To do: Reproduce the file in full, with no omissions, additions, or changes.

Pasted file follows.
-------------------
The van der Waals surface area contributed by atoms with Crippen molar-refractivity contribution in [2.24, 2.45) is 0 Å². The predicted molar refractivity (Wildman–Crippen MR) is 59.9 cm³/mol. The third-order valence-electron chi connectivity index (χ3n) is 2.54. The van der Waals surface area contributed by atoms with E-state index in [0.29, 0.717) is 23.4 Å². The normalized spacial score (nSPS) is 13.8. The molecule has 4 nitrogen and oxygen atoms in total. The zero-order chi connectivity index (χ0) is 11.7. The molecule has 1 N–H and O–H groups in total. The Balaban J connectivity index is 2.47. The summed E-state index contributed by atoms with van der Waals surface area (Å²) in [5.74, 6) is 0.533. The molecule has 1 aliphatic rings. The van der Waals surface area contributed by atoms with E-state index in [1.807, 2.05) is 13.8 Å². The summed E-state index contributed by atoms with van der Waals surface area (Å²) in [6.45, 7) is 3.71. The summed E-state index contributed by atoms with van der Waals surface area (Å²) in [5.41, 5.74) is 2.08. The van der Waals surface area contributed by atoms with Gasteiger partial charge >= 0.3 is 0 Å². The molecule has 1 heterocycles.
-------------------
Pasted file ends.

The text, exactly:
The van der Waals surface area contributed by atoms with Crippen molar-refractivity contribution in [2.24, 2.45) is 0 Å². The predicted molar refractivity (Wildman–Crippen MR) is 59.9 cm³/mol. The third-order valence-electron chi connectivity index (χ3n) is 2.54. The van der Waals surface area contributed by atoms with E-state index in [0.29, 0.717) is 23.4 Å². The normalized spacial score (nSPS) is 13.8. The molecule has 4 nitrogen and oxygen atoms in total. The zero-order chi connectivity index (χ0) is 11.7. The molecule has 1 N–H and O–H groups in total. The Balaban J connectivity index is 2.47. The summed E-state index contributed by atoms with van der Waals surface area (Å²) in [5.74, 6) is 0.533. The molecule has 1 aliphatic rings. The van der Waals surface area contributed by atoms with E-state index in [1.807, 2.05) is 13.8 Å². The summed E-state index contributed by atoms with van der Waals surface area (Å²) in [6.45, 7) is 3.71. The summed E-state index contributed by atoms with van der Waals surface area (Å²) in [5.41, 5.74) is 2.08. The van der Waals surface area contributed by atoms with Gasteiger partial charge >= 0.3 is 0 Å². The molecule has 1 heterocycles.